North Carolina governor refuses to back down over anti-LGBT law despite federal demands

The US Department of Justice has set a deadline for the state to repeal its discriminatory bill, but the governor does not want to back down

 

Rachael Revesz
Monday 09 May 2016 19:58
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Protesters say North Carolina lawmakers are peddling policies of 'hate'
Protesters say North Carolina lawmakers are peddling policies of 'hate'

The Republican governor of North Carolina has shown little willingness to back down to federal demands and repeal his sweeping discriminatory law against LGBT people in the state.

Pat McCrory was given until 9 May to repeal the House Bill 2, which legalises discrimination in education and employment against people who are lesbian, gay, bisexual and transgender, as well as forcing transgender people to use the bathroom that matches the gender on their birth certificate.

Speaking to Fox News, governor McCrory was asked whether he will repeal the law.

“I’m looking at all my options and one thing the nation has to realise is this is no longer a North Carolina issue,” he said.

“It’s the federal government being a bully,” he added.

The US Department of Justice warned last week that the state law passed in March violates civil rights protections as well as Title IX laws which forbid discrimination in education based on gender.

The University of North Carolina has 17 campuses and risks $1.4 billion in federal funding if it does not comply with the federal law. UNC President Margaret Spellings said they must follow the state law but HB2 is “sending a chill” through the university system.

The governor agreed that it would make sense to be warned of consequences if they enforced separate bathrooms for white and black people as race can be clearly defined, but he said the Justice Department is “trying to define gender identity, and there is no clear identification or definition of gender identity.”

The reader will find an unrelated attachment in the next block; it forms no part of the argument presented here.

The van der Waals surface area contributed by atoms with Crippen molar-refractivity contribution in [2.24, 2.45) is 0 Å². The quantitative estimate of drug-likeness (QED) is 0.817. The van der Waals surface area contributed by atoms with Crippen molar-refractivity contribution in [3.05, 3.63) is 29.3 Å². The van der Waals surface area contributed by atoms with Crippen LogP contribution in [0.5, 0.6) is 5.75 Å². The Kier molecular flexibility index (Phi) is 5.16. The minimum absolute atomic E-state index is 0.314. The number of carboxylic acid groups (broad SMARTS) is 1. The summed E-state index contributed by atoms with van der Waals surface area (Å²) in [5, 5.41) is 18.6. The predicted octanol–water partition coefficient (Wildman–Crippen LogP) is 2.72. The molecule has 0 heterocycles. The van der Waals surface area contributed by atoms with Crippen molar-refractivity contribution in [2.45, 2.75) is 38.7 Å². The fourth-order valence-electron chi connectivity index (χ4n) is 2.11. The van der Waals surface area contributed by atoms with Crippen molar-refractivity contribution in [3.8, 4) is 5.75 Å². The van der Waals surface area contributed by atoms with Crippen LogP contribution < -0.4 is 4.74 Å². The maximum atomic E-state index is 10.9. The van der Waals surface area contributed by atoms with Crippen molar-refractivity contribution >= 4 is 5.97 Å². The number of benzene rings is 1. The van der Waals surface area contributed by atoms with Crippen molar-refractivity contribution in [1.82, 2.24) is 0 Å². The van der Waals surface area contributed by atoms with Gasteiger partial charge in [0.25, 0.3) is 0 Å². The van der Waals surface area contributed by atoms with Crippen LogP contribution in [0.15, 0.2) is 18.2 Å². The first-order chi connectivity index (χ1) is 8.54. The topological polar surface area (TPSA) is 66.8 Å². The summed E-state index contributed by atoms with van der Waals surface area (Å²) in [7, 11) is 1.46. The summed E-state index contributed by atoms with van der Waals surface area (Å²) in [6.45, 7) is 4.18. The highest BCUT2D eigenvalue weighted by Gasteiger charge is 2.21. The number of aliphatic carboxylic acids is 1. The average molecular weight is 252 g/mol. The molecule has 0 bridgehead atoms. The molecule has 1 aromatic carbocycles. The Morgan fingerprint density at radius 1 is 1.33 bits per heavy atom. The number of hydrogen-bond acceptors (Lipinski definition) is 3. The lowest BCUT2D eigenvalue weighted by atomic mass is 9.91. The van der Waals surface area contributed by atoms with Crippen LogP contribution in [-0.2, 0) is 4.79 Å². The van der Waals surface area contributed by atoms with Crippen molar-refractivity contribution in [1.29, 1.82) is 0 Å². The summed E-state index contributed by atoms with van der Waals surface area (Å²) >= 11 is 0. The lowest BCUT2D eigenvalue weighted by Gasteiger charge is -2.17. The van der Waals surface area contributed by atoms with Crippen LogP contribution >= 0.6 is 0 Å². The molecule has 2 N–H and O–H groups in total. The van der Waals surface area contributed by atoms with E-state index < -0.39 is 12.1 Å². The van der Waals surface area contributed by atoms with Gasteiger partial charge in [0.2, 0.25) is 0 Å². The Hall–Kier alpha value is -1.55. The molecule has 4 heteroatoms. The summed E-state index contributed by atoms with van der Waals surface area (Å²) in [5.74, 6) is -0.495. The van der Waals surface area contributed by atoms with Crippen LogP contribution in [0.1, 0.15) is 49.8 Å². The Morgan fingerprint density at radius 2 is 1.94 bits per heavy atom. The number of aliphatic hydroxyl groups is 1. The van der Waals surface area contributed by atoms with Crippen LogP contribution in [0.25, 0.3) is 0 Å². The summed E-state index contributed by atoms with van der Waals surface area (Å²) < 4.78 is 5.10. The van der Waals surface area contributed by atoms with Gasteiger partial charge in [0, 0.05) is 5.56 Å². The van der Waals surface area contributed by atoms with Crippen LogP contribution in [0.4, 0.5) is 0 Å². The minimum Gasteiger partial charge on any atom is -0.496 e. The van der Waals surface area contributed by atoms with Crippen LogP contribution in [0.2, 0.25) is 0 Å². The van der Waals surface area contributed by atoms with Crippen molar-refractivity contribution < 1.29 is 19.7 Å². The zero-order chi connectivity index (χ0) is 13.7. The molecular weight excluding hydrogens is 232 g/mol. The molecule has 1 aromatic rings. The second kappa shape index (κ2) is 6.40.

“Boys who may think they are a girl can go into a girl’s locker room, shower room or restroom facility,” he said.

North Carolina house speaker, Republican Tim Moore, told the Raleigh News & Observer that the state will take no action by the federal deadline.

“In all candour, with all due respect, we think that the Obama administration is playing politics and it shouldn’t,” he said.

Mr McCrory told Fox News presenter Megyn Kelly last month that HB2 came about to "respect the privacy" of young people.

If the state law is enforced, it would prevent local governments in the state from protecting its LGBT citizens.

Various celebrities and artists have boycotted the state after the law was signed, like Bryan Adams and Bruce Springsteen. Deutsche Bank and PayPal also announced they would freeze expansion plans in the state.

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